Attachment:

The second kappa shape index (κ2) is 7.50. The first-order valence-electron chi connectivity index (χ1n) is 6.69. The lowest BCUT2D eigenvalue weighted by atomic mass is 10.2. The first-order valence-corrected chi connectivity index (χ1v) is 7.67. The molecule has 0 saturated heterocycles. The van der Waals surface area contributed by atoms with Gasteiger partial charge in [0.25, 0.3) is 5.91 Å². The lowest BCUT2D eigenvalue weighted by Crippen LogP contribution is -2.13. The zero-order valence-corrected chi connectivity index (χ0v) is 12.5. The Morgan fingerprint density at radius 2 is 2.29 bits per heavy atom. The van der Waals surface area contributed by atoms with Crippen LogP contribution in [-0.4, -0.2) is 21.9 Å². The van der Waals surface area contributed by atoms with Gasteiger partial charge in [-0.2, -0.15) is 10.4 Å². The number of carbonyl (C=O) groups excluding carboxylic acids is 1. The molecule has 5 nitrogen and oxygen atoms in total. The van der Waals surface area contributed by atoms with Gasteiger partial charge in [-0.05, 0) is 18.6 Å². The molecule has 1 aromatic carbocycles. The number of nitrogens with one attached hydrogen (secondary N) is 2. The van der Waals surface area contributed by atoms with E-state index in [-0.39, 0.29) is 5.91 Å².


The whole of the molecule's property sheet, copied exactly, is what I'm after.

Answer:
The second kappa shape index (κ2) is 7.50. The first-order valence-electron chi connectivity index (χ1n) is 6.69. The lowest BCUT2D eigenvalue weighted by atomic mass is 10.2. The first-order valence-corrected chi connectivity index (χ1v) is 7.67. The molecule has 0 saturated heterocycles. The van der Waals surface area contributed by atoms with Gasteiger partial charge in [0.25, 0.3) is 5.91 Å². The lowest BCUT2D eigenvalue weighted by Crippen LogP contribution is -2.13. The zero-order valence-corrected chi connectivity index (χ0v) is 12.5. The Morgan fingerprint density at radius 2 is 2.29 bits per heavy atom. The van der Waals surface area contributed by atoms with Crippen LogP contribution in [-0.4, -0.2) is 21.9 Å². The van der Waals surface area contributed by atoms with Gasteiger partial charge in [-0.2, -0.15) is 10.4 Å². The number of carbonyl (C=O) groups excluding carboxylic acids is 1. The molecule has 5 nitrogen and oxygen atoms in total. The van der Waals surface area contributed by atoms with Gasteiger partial charge in [-0.05, 0) is 18.6 Å². The molecule has 1 aromatic carbocycles. The number of nitrogens with one attached hydrogen (secondary N) is 2. The van der Waals surface area contributed by atoms with E-state index in [-0.39, 0.29) is 5.91 Å².